Sunday, October 07, 2007

LitQuake: My Favorite Week

Karen Barbour is an illustrator I love. She painted this cover

Tom's dad sent us some money for our anniversary. We decided to spend it on tickets for the opening night of LitQuake. Up in the balcony at Herbst Theatre, we watched as Armistead Maupin's friends thanked him for writing his books.

Laura Linney, Andrew Greer, Susie Bright, and Father Guido Sarducci were my favorites. They filled the space with love and laughs. Armistead and his husband sat up in a box on the side in plain view.

I had wondered if I would feel part of this celebration. I did and I didn't. All the people paying tribute to Armistead were so much themselves. Somehow, somewhere along the line, they had allowed their true selves to burst right out. There were some "coming-out-of-the-closet" stories, but that isn't what I'm talking about. These people weren't holding back any parts of their personality. I know they had rehearsed for the evening–but talk about a spontaneous and open-hearted group of people.

It made me wonder: If you really were able to be yourself, would it make you more alive and interesting and delightful and powerful? Would it make you meaner and more unpleasant as well?

I like it when people are really themselves, even if they're not-so-nice. It's freeing. You don't have to wonder. If they're artists, the art they make is theirs and only theirs, and instantly recognizable as theirs. But how does this freedom to be yourself come about? Does it have something to do with where you go to school? Armistead and Father Sarducci were talking about a grammar school teacher they had when they were in class together in Raleigh. In the car I asked Tom, "Do you think those two really did go to school together in Raleigh? What are the odds?"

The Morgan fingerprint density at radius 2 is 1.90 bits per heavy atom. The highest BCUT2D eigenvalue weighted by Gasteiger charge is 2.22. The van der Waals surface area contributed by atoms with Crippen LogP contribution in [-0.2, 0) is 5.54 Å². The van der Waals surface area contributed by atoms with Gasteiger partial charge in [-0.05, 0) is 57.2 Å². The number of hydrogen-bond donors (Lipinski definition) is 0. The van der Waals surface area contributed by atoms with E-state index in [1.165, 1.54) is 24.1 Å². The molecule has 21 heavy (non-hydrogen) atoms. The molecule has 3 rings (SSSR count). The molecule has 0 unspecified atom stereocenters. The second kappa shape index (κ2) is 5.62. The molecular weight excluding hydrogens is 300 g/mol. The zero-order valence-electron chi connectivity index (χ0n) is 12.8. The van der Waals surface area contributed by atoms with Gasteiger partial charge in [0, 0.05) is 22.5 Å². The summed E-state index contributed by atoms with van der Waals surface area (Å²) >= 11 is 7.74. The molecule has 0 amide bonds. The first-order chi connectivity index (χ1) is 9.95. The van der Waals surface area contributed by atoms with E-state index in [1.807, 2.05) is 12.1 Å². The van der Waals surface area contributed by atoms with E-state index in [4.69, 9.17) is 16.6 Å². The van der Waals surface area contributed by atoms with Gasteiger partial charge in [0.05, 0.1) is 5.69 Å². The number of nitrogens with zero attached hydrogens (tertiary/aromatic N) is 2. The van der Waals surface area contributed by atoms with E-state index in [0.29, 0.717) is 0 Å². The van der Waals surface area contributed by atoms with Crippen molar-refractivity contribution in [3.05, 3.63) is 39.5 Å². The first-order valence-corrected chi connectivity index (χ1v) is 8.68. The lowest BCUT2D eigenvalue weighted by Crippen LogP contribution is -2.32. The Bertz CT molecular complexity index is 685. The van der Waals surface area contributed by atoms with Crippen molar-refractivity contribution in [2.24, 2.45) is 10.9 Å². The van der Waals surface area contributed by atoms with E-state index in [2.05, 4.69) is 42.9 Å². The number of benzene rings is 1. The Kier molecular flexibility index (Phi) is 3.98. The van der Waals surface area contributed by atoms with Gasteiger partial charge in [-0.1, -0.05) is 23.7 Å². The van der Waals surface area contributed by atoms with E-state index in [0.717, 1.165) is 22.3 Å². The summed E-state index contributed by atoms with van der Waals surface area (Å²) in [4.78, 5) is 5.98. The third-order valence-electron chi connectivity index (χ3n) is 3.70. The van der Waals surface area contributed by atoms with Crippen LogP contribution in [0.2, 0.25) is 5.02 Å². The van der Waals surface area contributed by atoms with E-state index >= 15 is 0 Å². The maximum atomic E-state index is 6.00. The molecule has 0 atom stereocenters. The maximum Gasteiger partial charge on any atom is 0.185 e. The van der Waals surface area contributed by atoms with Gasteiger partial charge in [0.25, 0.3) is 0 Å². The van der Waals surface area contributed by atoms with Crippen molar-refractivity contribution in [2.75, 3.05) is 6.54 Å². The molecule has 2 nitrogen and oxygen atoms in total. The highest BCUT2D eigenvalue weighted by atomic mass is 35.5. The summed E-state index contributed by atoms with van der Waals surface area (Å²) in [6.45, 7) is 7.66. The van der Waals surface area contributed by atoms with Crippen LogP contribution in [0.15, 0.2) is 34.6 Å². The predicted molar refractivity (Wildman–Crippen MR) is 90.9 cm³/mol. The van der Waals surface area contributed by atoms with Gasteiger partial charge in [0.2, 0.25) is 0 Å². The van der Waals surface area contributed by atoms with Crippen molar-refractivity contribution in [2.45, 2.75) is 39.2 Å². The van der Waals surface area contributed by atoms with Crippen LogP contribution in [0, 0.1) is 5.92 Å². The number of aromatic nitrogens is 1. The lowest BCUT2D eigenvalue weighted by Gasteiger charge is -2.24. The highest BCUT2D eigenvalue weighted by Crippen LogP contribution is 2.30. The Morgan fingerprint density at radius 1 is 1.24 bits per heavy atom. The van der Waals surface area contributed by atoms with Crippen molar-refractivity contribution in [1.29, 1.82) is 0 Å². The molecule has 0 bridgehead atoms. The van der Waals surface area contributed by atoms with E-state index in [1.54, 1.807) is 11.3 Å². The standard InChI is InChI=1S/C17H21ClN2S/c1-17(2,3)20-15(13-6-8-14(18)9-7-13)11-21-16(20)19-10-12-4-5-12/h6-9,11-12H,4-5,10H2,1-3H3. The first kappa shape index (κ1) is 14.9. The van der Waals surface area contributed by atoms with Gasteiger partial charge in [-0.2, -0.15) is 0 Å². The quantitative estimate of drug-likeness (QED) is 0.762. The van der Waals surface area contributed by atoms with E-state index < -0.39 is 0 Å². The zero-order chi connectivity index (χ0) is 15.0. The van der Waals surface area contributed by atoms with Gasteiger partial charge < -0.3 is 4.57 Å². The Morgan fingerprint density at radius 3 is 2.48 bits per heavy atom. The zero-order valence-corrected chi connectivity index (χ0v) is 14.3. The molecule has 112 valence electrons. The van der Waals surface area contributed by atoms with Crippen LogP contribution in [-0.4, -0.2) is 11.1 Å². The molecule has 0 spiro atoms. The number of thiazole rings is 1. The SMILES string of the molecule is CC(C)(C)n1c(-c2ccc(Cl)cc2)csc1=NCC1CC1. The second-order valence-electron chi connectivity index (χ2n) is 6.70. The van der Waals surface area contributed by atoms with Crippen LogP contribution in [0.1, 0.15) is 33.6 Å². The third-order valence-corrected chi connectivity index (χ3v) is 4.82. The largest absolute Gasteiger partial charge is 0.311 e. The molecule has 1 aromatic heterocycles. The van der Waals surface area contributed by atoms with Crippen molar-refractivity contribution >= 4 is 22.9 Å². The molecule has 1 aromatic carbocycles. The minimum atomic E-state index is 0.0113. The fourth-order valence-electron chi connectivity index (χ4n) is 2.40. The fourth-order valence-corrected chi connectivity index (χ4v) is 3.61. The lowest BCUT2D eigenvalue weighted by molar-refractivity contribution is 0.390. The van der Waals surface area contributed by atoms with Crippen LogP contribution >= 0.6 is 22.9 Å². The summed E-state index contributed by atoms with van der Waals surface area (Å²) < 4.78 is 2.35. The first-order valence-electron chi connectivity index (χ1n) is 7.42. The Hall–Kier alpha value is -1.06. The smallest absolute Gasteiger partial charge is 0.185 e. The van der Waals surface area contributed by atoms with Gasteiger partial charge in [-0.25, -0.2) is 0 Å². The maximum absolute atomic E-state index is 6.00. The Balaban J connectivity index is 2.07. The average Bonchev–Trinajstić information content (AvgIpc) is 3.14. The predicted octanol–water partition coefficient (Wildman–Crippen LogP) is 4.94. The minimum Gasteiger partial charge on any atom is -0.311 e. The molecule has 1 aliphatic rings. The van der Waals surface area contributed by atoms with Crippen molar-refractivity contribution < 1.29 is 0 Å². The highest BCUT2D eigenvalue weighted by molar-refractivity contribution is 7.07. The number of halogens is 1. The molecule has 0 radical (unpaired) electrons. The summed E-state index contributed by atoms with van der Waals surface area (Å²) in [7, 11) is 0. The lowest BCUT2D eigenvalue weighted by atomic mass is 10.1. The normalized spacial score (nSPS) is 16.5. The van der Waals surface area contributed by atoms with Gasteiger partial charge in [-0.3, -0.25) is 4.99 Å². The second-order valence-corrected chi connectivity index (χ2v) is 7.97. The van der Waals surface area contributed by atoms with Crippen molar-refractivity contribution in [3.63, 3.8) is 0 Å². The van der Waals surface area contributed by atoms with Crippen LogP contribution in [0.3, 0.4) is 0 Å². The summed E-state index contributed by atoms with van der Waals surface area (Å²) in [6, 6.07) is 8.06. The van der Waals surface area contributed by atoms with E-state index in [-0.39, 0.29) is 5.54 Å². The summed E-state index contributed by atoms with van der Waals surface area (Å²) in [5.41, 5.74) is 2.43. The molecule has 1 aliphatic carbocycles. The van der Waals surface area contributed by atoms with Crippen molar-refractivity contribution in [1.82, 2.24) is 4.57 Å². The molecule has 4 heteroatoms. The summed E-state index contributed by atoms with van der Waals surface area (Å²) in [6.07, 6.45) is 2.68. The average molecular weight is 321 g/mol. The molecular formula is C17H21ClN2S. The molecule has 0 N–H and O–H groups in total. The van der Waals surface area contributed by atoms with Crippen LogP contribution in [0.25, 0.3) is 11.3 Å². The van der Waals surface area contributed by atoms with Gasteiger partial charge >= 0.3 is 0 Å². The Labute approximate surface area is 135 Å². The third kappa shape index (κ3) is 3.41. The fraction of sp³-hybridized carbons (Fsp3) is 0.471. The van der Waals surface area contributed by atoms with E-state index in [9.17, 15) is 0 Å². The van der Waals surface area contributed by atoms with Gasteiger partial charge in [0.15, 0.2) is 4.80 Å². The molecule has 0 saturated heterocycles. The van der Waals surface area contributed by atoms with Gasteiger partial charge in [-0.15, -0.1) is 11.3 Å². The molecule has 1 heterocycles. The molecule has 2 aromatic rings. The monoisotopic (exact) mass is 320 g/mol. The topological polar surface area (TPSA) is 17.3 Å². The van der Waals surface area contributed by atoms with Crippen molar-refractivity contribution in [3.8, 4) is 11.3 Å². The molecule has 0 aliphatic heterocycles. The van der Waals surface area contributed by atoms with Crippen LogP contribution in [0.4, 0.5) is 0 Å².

Then I found out that Sally C had gone to high school with Armistead's sister in Raleigh. Sally C! So maybe it's true that both Armistead and Father Sarducci went to school there, too. Could it be that certain places, like Raleigh, are catalysts for bringing true selves forward? Or in this case, could it have been a certain teacher who taught in Raleigh?

8 years ago: Driving out to San Francisco by myself, the car loaded down with computer equipment, I would listen to More Tales of the City on tape. When I'd wake up in the morning in a Comfort Inn thinking, "Wait a minute. What am I doing?" Maupin's tapes would provide a clean reinstall of inspiration to my system.